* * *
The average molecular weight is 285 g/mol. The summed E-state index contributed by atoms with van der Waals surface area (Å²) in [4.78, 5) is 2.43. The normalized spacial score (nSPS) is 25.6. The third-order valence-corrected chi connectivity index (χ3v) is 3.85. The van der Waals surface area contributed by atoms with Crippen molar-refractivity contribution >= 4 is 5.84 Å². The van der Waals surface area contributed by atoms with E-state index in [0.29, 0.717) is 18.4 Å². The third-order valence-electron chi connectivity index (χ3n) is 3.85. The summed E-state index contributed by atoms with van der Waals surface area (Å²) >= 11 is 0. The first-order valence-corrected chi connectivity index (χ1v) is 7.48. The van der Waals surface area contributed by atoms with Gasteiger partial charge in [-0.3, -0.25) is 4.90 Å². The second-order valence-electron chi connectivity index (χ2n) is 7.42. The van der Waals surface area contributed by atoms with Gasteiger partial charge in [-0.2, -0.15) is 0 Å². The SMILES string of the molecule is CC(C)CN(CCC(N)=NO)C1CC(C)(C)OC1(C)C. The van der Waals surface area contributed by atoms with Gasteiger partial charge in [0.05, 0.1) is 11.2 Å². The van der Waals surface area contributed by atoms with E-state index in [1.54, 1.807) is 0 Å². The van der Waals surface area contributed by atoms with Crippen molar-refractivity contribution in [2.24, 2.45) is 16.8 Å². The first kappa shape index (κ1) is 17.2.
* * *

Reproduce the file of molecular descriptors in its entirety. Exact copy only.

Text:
The average molecular weight is 285 g/mol. The summed E-state index contributed by atoms with van der Waals surface area (Å²) in [4.78, 5) is 2.43. The normalized spacial score (nSPS) is 25.6. The third-order valence-corrected chi connectivity index (χ3v) is 3.85. The van der Waals surface area contributed by atoms with Crippen molar-refractivity contribution >= 4 is 5.84 Å². The van der Waals surface area contributed by atoms with E-state index in [0.29, 0.717) is 18.4 Å². The third-order valence-electron chi connectivity index (χ3n) is 3.85. The summed E-state index contributed by atoms with van der Waals surface area (Å²) >= 11 is 0. The first-order valence-corrected chi connectivity index (χ1v) is 7.48. The van der Waals surface area contributed by atoms with Gasteiger partial charge in [-0.3, -0.25) is 4.90 Å². The second-order valence-electron chi connectivity index (χ2n) is 7.42. The van der Waals surface area contributed by atoms with Gasteiger partial charge in [-0.2, -0.15) is 0 Å². The SMILES string of the molecule is CC(C)CN(CCC(N)=NO)C1CC(C)(C)OC1(C)C. The van der Waals surface area contributed by atoms with Gasteiger partial charge in [0.05, 0.1) is 11.2 Å². The van der Waals surface area contributed by atoms with E-state index in [1.54, 1.807) is 0 Å². The van der Waals surface area contributed by atoms with Crippen molar-refractivity contribution in [2.24, 2.45) is 16.8 Å². The first kappa shape index (κ1) is 17.2.